Monday, April 13, 2009
The Mirror Has at Least Two Faces
As one of the few people I know who is switching back and forth between the redshirts' TV station and the regular news, I am astonished to know that I am inhabiting two completely different cities named Bangkok.
In the first Bangkok, a bunch of wild hooligans, led by an absent rabble-rouser who has already shifted his own family to safety in another country, is running rampant, smashing the prime minister's car, shutting down important international conferences, and generally rioting incoherently. A bewildered government is reluctantly clamping down, trying at all times to be the voice of reason, going about it all in a eminently civilized fashion. No one has been killed, though a few stray bullets have regrettably injured a few people who are now receiving the finest medical treatment.
In the other Bangkok, freedom fighters are storming the Bastile and demanding that hospitals be raided in order to liberate the "bodies of the martyrs." The prime minister, I heard, is a vicious murderer who has trampled over the squirming corpse of democracy, silencing the voices of dissent. In this Bangkok, Thaksin is the messiah who will sweep the country to a glorious future and build a new Thailand on the bones of the aforementioned massacred martyrs. (Though they seem to be scraping the bottom of the barrell to find any martyrs right now.) I just saw a woman screaming that the U.N. should send troops (thus equating the situation in Bangkok with Darfur or Kosovo.)
Switching back and forth provides an astonishing insight into how different realities can be. It speaks to the very nature of truth.
There's no "yellow show" anymore, but the contrast between the current "red show" and "yellow show" couldn't be greater.
There is a very, very difference between the first bunch of protestors (the yellows) and the current batch. The yellow bunch were all very middle class, even upper class. They brought their maids to the protests so that they could continue to be served their meals. My mother went. My sister and her little kids went so they could be photographed with Sondhi. There was this sense of moral purpose. Their TV show was pretty entertaining, as they had the country's top pop stars appear on stage from time to time. The yellows aren't too happy right now; they've handed in a petition urging the entire military top brass to resign for failing to deal with the riots.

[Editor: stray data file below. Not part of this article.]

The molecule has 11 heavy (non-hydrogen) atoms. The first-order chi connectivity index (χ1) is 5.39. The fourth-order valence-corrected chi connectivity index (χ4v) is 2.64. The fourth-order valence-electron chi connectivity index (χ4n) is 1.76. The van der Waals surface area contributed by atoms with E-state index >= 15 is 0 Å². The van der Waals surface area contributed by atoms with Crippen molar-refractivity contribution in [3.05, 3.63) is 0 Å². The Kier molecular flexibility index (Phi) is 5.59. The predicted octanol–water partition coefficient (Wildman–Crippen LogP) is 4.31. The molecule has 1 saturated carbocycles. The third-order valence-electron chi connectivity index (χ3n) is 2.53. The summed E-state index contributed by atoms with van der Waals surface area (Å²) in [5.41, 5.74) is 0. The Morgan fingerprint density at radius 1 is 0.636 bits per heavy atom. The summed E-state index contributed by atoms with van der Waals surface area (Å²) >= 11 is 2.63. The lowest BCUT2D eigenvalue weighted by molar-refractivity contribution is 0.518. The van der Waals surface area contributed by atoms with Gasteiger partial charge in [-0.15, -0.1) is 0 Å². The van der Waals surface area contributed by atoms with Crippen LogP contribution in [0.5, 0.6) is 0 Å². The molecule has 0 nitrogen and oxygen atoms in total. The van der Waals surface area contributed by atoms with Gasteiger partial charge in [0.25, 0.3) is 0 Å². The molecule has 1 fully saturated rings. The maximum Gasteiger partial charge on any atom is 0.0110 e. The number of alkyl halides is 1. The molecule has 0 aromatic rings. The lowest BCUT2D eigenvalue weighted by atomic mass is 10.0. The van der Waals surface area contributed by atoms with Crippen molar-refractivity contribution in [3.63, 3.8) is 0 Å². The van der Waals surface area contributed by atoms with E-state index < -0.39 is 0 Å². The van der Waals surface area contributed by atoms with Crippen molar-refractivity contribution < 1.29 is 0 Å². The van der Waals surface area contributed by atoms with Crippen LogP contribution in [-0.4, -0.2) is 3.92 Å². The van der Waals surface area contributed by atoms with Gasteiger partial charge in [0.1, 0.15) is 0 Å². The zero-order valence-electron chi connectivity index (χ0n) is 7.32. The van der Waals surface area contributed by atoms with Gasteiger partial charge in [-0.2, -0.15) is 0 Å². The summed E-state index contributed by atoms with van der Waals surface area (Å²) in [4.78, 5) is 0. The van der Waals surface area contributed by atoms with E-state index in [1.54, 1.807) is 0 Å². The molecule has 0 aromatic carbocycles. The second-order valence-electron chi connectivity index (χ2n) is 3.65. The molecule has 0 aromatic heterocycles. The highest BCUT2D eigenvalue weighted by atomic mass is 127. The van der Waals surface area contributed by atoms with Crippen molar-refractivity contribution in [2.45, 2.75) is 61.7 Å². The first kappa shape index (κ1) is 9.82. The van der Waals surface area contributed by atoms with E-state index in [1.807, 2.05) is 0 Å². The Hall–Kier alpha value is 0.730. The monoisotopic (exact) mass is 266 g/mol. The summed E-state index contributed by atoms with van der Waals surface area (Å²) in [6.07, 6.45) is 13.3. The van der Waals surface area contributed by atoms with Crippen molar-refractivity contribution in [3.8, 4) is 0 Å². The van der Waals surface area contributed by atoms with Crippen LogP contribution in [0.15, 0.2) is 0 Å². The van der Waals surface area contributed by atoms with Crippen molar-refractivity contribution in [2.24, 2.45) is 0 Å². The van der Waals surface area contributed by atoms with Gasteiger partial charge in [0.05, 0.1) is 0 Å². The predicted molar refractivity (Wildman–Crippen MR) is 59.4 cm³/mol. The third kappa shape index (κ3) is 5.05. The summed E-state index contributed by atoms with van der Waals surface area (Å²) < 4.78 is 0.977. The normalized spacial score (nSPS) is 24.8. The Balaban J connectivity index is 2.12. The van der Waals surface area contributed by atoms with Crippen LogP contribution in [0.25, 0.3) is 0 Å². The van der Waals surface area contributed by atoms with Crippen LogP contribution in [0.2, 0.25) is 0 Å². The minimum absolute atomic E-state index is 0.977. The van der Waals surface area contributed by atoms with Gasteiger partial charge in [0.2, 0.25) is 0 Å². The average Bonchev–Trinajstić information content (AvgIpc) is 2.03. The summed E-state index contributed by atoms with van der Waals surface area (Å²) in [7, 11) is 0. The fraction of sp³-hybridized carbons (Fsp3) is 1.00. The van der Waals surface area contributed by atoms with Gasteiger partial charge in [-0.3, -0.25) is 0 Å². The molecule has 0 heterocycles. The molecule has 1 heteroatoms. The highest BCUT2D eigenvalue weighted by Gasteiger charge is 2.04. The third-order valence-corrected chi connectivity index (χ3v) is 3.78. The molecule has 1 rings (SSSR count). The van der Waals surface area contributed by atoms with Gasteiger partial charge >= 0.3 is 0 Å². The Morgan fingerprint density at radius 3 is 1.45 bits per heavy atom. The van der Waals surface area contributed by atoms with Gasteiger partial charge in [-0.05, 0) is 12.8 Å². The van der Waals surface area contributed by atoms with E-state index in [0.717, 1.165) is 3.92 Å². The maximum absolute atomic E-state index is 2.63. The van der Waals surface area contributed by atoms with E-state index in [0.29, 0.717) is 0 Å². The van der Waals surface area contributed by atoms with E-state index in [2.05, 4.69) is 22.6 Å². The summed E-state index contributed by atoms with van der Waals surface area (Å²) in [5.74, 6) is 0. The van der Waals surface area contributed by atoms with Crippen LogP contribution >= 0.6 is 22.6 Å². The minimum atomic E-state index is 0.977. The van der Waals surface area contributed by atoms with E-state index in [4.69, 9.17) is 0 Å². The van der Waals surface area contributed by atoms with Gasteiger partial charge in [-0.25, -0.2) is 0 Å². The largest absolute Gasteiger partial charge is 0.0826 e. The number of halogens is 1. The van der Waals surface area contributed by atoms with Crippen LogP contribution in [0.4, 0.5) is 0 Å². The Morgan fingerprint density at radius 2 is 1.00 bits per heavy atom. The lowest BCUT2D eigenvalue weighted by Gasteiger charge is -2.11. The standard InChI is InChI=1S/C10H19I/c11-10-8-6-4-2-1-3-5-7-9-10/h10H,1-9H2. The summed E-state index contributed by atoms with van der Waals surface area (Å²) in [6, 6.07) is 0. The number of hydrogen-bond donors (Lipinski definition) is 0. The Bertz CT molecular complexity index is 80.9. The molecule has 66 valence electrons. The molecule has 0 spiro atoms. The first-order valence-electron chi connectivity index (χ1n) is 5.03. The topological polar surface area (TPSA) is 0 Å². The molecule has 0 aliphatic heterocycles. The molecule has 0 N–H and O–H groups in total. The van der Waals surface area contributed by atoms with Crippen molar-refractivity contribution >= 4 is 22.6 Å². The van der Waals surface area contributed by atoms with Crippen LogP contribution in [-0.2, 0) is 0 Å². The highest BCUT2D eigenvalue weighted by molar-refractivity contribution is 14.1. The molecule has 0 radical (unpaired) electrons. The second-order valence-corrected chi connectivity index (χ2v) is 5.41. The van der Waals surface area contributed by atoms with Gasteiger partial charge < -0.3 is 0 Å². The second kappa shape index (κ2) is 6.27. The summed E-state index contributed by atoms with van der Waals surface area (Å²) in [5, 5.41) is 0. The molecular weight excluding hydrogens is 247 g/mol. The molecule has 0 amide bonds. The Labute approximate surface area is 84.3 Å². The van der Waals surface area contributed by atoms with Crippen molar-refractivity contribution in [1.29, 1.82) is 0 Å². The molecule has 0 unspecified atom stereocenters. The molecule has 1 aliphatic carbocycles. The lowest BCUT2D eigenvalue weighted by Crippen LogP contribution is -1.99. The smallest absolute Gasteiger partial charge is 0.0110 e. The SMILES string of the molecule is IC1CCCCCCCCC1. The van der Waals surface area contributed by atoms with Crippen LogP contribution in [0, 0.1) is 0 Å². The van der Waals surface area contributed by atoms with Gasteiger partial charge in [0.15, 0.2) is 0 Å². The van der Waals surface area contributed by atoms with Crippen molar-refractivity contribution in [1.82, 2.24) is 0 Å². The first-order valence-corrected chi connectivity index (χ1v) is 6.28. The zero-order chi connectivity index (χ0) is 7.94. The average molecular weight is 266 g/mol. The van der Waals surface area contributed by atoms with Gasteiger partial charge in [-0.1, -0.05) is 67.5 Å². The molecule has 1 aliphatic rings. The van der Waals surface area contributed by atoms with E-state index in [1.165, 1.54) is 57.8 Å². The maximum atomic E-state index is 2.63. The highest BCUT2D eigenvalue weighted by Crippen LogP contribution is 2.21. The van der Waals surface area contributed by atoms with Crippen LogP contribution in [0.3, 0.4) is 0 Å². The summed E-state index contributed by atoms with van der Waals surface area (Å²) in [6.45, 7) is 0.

By contrast, what we see in the red show is no fun at all. These guys didn't bring their maids. I reported months ago seeing a graffito offering red shirts 3,000 baht and a free shirt to join the protests, and giving a phone number to contact. My maid, who is very much in touch with the red shirts' social network, told me that word is that the pay is now only 200 baht. Nevertheless, there are people I know on their show as well ... people like the fiercely patriotic Dr. Weng. I know him, know for a fact that he's a good person. We worked together on the World Peace concert years ago and both of us were clearly on the side of Good against an extremely Evil force.
The voice of reason rarely prevails against blind, inchoate anger. Yet, somehow, flicking back and forth between the stations, who mirror the real world in such starkly differing ways, I personally cannot help feeling that I would choose the side of reason for once, even though I am by nature unreasonable.
Maybe it's just the Etonian solidarity thing. On the other hand, the prime minister did go to Oxford. Well, you can't have everything.
My friend (and fellow Cantabrigian) Dr Sumet says in the paper that we must all go and deliver flowers to the prime minister's house. I will do it, if I think I can make it down the street without getting drenched by Songkran revellers.
I do want to talk a bit about this martyrdom thing because I think that if Thaksin is to salvage any piece of his credibility, he must go to jail.
Every important figure in world history who fights for democracy has faced the jail thing. Whether it's Gandhi, Aung San, or Mandela, the willingness to go to jail has always been a significant factor in elevating these people to sainthood. Now, admittedly, Thaksin is under sentence for fiscal skulduggery, not for his beliefs. But there's no reason why a good PR firm couldn't parlay a couple of months of jail time into an agonizing inner struggle every bit the equal of Mein Kampf. I wonder why he hasn't thought of that.